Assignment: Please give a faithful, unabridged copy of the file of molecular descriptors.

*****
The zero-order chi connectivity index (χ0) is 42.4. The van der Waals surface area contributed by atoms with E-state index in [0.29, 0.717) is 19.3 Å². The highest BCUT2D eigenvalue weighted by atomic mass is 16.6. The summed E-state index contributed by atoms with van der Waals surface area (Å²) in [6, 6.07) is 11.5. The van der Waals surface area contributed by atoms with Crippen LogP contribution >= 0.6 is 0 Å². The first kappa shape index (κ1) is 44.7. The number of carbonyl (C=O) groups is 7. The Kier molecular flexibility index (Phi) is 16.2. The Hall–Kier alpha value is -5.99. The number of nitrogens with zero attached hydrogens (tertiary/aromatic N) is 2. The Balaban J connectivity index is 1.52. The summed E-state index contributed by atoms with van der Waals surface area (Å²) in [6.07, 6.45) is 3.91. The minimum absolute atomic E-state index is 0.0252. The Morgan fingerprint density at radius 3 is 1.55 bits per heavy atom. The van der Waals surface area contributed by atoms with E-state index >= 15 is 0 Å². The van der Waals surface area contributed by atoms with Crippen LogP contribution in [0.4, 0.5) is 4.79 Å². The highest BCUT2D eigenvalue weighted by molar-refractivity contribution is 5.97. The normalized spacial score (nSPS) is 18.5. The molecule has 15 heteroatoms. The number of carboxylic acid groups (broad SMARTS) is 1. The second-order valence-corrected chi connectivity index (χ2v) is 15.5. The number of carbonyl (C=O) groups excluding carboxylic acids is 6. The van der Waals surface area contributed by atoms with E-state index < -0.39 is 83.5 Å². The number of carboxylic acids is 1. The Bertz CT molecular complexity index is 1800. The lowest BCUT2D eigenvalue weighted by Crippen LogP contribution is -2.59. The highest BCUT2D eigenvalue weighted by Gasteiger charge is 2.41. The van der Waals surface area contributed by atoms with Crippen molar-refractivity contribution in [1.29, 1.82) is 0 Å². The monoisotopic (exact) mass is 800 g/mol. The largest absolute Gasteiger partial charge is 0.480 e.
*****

The zero-order chi connectivity index (χ0) is 42.4. The van der Waals surface area contributed by atoms with E-state index in [0.29, 0.717) is 19.3 Å². The highest BCUT2D eigenvalue weighted by atomic mass is 16.6. The summed E-state index contributed by atoms with van der Waals surface area (Å²) in [6, 6.07) is 11.5. The van der Waals surface area contributed by atoms with Crippen LogP contribution >= 0.6 is 0 Å². The first kappa shape index (κ1) is 44.7. The number of carbonyl (C=O) groups is 7. The Kier molecular flexibility index (Phi) is 16.2. The Hall–Kier alpha value is -5.99. The number of nitrogens with zero attached hydrogens (tertiary/aromatic N) is 2. The Balaban J connectivity index is 1.52. The summed E-state index contributed by atoms with van der Waals surface area (Å²) in [6.07, 6.45) is 3.91. The minimum absolute atomic E-state index is 0.0252. The Morgan fingerprint density at radius 3 is 1.55 bits per heavy atom. The van der Waals surface area contributed by atoms with E-state index >= 15 is 0 Å². The van der Waals surface area contributed by atoms with Crippen LogP contribution in [0.4, 0.5) is 4.79 Å². The highest BCUT2D eigenvalue weighted by molar-refractivity contribution is 5.97. The normalized spacial score (nSPS) is 18.5. The molecule has 15 heteroatoms. The number of carboxylic acid groups (broad SMARTS) is 1. The second-order valence-corrected chi connectivity index (χ2v) is 15.5. The number of carbonyl (C=O) groups excluding carboxylic acids is 6. The van der Waals surface area contributed by atoms with E-state index < -0.39 is 83.5 Å². The number of carboxylic acids is 1. The Bertz CT molecular complexity index is 1800. The lowest BCUT2D eigenvalue weighted by Crippen LogP contribution is -2.59. The highest BCUT2D eigenvalue weighted by Gasteiger charge is 2.41. The van der Waals surface area contributed by atoms with Crippen molar-refractivity contribution in [1.29, 1.82) is 0 Å². The monoisotopic (exact) mass is 800 g/mol. The largest absolute Gasteiger partial charge is 0.480 e.